Depending on the amount of CD's and the projected sales of that CD, I could either press 500, 1,000, 2,000 or even 100,000 and each CD becomes cheaper to press when a higher number are ordered. So in theory, popular records (those which the teenagers are more likely to buy - using them as a baseline) could well be cheaper than less popular records, but this would enable the Independent labels to negotiate better deals for the slightly cheaper pressing of other CD's, they develop economic clout, but do NOT become a salaried major label; the salaried part IS the key difference. As a result, the less popular records could in theory become cheaper.

So your model, whilst absolutely apt in your situation and is the case for some bands, wouldn't necessarily be the case with all such bands. Marketing can be done cheaply and freelance advertising executives can be hired to sort that side of the coin out.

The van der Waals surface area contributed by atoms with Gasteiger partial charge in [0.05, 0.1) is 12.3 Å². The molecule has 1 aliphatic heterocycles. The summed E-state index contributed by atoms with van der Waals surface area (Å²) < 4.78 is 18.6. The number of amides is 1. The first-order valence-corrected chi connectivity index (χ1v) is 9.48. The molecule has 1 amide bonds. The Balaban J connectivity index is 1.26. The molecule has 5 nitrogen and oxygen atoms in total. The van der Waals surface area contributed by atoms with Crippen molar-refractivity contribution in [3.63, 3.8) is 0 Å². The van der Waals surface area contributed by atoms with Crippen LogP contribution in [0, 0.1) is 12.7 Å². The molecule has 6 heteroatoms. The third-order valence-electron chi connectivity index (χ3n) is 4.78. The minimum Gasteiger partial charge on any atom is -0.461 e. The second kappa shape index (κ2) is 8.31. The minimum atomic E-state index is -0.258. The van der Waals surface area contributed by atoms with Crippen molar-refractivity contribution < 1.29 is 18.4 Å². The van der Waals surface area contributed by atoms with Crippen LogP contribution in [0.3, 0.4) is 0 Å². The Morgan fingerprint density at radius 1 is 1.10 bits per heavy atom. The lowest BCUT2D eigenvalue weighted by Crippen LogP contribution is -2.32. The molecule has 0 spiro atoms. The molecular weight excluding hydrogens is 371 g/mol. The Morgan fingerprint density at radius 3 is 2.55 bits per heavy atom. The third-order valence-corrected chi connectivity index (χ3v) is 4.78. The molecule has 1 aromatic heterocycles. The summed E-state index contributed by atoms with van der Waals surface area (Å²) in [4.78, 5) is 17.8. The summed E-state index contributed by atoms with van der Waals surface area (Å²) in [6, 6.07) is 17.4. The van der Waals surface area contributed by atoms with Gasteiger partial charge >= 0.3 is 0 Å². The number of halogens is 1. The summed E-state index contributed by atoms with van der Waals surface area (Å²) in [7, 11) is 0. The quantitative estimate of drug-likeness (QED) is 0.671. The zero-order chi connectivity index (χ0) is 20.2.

Ultimately the difference between Independent labels and Major labels (and I'm repeating myself importantly) is the fact that the Indie labels have the flexibility to hire freelance staff only when they see fit, potentially saving them money and making it so that the campaign for each record is custom-tailored to that release, on the basis of projected sales and the like. Major labels pay salaried staff all the year around whether they are working or not - there is much less flexibility and ultimately there are holes through which money can leak.

Last edited by Mediocrefunkybeat; 04-02-2008 at 12:12 AM.